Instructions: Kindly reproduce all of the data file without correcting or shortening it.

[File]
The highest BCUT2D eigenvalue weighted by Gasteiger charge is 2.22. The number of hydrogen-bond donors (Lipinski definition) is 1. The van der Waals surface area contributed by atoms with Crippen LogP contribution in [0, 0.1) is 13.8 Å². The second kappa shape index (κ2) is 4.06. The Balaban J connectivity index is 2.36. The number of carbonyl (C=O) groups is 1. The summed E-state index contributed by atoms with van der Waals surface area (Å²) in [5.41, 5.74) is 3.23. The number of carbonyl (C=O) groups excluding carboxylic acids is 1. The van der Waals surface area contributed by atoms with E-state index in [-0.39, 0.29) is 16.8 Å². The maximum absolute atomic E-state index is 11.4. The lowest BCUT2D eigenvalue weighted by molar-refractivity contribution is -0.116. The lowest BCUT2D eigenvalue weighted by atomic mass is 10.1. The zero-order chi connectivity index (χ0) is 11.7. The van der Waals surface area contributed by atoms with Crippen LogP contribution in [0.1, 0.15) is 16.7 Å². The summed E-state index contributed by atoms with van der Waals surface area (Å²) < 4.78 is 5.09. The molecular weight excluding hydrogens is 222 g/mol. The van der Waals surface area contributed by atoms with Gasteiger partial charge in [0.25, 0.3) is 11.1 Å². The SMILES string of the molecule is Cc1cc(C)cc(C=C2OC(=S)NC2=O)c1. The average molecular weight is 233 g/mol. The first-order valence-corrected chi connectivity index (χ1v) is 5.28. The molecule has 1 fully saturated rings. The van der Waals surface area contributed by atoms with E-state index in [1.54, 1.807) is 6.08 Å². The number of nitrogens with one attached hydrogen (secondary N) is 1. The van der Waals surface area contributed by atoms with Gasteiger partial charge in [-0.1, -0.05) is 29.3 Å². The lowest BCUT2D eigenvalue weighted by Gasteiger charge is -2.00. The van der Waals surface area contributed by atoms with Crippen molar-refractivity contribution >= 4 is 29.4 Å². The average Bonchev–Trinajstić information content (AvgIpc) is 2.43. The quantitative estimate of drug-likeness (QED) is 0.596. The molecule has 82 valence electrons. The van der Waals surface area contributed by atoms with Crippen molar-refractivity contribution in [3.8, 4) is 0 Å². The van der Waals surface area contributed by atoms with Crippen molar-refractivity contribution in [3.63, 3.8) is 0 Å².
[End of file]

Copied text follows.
The highest BCUT2D eigenvalue weighted by Gasteiger charge is 2.22. The number of hydrogen-bond donors (Lipinski definition) is 1. The van der Waals surface area contributed by atoms with Crippen LogP contribution in [0, 0.1) is 13.8 Å². The second kappa shape index (κ2) is 4.06. The Balaban J connectivity index is 2.36. The number of carbonyl (C=O) groups is 1. The summed E-state index contributed by atoms with van der Waals surface area (Å²) in [5.41, 5.74) is 3.23. The number of carbonyl (C=O) groups excluding carboxylic acids is 1. The van der Waals surface area contributed by atoms with E-state index in [-0.39, 0.29) is 16.8 Å². The maximum absolute atomic E-state index is 11.4. The lowest BCUT2D eigenvalue weighted by molar-refractivity contribution is -0.116. The lowest BCUT2D eigenvalue weighted by atomic mass is 10.1. The zero-order chi connectivity index (χ0) is 11.7. The van der Waals surface area contributed by atoms with Crippen LogP contribution in [0.1, 0.15) is 16.7 Å². The summed E-state index contributed by atoms with van der Waals surface area (Å²) < 4.78 is 5.09. The molecular weight excluding hydrogens is 222 g/mol. The van der Waals surface area contributed by atoms with Gasteiger partial charge in [0.25, 0.3) is 11.1 Å². The SMILES string of the molecule is Cc1cc(C)cc(C=C2OC(=S)NC2=O)c1. The average molecular weight is 233 g/mol. The first-order valence-corrected chi connectivity index (χ1v) is 5.28. The molecule has 1 fully saturated rings. The van der Waals surface area contributed by atoms with E-state index in [1.54, 1.807) is 6.08 Å². The number of nitrogens with one attached hydrogen (secondary N) is 1. The van der Waals surface area contributed by atoms with Gasteiger partial charge in [-0.1, -0.05) is 29.3 Å². The lowest BCUT2D eigenvalue weighted by Gasteiger charge is -2.00. The van der Waals surface area contributed by atoms with Crippen molar-refractivity contribution >= 4 is 29.4 Å². The average Bonchev–Trinajstić information content (AvgIpc) is 2.43. The quantitative estimate of drug-likeness (QED) is 0.596. The molecule has 82 valence electrons. The van der Waals surface area contributed by atoms with Crippen molar-refractivity contribution in [3.8, 4) is 0 Å². The van der Waals surface area contributed by atoms with Crippen molar-refractivity contribution in [3.63, 3.8) is 0 Å².